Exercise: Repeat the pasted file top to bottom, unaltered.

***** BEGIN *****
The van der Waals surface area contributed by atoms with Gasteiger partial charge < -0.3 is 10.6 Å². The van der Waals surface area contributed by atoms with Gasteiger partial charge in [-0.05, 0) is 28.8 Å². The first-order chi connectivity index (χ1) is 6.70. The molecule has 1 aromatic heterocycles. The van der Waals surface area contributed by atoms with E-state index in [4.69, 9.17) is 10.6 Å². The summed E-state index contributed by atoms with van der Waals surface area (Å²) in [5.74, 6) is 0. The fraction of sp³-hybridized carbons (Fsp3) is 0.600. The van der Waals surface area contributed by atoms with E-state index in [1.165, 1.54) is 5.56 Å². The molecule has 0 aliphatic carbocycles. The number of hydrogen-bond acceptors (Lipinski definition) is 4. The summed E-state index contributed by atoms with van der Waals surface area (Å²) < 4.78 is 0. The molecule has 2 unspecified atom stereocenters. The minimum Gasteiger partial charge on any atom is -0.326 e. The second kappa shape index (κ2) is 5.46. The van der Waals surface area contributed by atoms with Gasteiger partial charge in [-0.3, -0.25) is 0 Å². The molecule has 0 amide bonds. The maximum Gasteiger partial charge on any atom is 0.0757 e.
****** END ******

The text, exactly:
The van der Waals surface area contributed by atoms with Gasteiger partial charge < -0.3 is 10.6 Å². The van der Waals surface area contributed by atoms with Gasteiger partial charge in [-0.05, 0) is 28.8 Å². The first-order chi connectivity index (χ1) is 6.70. The molecule has 1 aromatic heterocycles. The van der Waals surface area contributed by atoms with E-state index in [4.69, 9.17) is 10.6 Å². The summed E-state index contributed by atoms with van der Waals surface area (Å²) in [5.74, 6) is 0. The fraction of sp³-hybridized carbons (Fsp3) is 0.600. The van der Waals surface area contributed by atoms with E-state index in [1.165, 1.54) is 5.56 Å². The molecule has 0 aliphatic carbocycles. The number of hydrogen-bond acceptors (Lipinski definition) is 4. The summed E-state index contributed by atoms with van der Waals surface area (Å²) < 4.78 is 0. The molecule has 2 unspecified atom stereocenters. The minimum Gasteiger partial charge on any atom is -0.326 e. The second kappa shape index (κ2) is 5.46. The van der Waals surface area contributed by atoms with Gasteiger partial charge in [-0.3, -0.25) is 0 Å². The molecule has 0 amide bonds. The maximum Gasteiger partial charge on any atom is 0.0757 e.